It's a massive sad generalisation, but although you might see Wales' flag, Scotland's flag and England's flag phone covers right next to each other in a shop, the type of person who buys each of those is quite different. Not every person with an England summink is a horrible racist xenophobe, but enough are, that I need to consider it as a significant possibility.

ComposHat Sat 04-May-13 10:14:37

Not every person with an England summink is a horrible racist xenophobe, but enough are, that I need to consider it as a significant possibility

I agree, but it is swings and roundabouts, you'd be fine carrying a phone cover with a Scottish flag on it in England, but would be likely to get your head kicked in if you flaunted a cover with an English flag on it.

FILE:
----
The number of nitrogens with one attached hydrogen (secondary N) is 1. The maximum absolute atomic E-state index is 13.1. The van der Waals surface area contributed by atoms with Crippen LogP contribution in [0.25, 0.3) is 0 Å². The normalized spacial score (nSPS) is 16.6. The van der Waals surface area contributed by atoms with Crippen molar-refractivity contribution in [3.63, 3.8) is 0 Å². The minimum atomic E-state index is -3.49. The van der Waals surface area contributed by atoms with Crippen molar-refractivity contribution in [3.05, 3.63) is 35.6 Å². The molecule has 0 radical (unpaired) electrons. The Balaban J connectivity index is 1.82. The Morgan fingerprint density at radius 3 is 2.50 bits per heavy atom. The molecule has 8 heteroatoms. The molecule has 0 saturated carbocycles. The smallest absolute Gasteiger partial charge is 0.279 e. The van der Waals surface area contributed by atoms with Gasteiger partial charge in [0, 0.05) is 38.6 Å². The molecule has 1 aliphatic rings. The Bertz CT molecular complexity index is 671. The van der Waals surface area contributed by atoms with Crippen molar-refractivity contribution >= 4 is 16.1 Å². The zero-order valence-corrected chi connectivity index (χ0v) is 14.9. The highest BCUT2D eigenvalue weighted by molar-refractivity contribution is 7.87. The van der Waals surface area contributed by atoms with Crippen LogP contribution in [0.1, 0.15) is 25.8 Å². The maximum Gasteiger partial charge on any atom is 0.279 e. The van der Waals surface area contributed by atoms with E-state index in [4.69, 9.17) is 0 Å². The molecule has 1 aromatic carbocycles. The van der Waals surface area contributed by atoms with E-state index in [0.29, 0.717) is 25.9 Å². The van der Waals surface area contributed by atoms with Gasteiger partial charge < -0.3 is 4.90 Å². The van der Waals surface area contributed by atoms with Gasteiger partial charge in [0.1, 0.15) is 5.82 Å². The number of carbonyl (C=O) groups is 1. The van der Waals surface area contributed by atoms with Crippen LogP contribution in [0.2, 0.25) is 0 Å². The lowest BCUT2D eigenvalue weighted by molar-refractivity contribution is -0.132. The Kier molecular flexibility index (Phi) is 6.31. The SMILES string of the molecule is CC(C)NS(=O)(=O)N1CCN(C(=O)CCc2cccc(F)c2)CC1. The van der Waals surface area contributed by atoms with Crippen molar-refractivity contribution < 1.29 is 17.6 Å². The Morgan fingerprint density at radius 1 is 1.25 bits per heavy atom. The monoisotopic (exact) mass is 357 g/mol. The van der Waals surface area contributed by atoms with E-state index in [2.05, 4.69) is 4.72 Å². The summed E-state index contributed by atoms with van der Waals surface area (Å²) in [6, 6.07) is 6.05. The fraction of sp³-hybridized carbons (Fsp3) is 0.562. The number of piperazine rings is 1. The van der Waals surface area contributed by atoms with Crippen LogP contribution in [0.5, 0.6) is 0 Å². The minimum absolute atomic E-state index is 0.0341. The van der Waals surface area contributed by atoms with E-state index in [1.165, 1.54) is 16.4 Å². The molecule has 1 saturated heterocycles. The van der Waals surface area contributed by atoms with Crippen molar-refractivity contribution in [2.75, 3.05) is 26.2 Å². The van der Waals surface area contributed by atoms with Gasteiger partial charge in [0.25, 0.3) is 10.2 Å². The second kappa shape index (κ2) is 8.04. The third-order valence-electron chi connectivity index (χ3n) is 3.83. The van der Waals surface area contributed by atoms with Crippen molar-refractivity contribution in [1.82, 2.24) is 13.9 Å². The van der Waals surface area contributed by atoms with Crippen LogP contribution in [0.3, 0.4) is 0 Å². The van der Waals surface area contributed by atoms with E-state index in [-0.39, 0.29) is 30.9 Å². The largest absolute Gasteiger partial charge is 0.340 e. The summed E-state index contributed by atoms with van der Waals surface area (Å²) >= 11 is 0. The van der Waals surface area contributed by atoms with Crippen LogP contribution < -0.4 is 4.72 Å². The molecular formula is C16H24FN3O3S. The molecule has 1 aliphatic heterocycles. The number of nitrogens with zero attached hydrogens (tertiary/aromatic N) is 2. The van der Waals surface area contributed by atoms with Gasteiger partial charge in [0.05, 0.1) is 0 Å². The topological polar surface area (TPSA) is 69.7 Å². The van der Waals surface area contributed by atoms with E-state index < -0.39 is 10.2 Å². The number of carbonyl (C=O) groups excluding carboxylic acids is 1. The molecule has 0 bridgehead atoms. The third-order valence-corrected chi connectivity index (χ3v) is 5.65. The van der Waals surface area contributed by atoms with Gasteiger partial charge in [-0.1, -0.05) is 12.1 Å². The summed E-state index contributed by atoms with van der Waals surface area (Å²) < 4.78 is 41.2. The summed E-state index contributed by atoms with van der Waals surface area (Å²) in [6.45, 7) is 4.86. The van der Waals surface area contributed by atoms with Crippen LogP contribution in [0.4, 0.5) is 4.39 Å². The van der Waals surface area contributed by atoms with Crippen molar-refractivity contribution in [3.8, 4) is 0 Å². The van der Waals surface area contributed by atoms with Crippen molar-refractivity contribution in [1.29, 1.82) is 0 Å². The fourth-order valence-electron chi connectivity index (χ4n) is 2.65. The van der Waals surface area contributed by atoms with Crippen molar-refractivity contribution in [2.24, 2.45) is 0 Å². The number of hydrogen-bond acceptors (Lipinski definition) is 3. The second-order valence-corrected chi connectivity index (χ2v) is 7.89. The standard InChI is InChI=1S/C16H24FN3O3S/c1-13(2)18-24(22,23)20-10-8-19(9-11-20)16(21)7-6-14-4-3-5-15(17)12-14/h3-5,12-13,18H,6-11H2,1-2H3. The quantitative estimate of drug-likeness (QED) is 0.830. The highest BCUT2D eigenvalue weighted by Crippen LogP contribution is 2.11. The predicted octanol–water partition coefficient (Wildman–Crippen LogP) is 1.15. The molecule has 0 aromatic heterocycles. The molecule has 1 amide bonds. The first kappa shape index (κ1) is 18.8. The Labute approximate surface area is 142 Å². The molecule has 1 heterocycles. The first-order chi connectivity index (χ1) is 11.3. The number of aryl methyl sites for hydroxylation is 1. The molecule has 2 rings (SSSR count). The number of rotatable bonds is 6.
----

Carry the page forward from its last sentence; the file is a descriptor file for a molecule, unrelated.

Scotland has its share of narrowminded blindly nationalistic ,eat heads too!

limitedperiodonly Sat 04-May-13 10:18:43

Xenophobes aren't exclusively English.

I wouldn't go in any pub that displays an Irish flag any time outside a St Patrick's Day promotion and there are parts of Wales and Scotland where as an English person I would not be welcomed with open arms.

limitedperiodonly Sat 04-May-13 10:19:39

ah, x-post

Itchywoolyjumper Sat 04-May-13 11:51:17

I think its quite sad that people can't express their pride in their nation, I always felt a bit sorry for the people in England who were looked down on for having their flag flying.
That said we have a real problem with sectarianism in this part of Scotland and flying the Union Jack and the Tricolour here are symbols of that so its not just an English problem.
It would be lovely if we could all just say "What a lovely flag, how nice it is that you are proud of whatever you are proud of".

IamMrsElf Sat 04-May-13 13:26:36

Up date: the flag is down now. I did not go and speak to him. Don't know why it's gone now.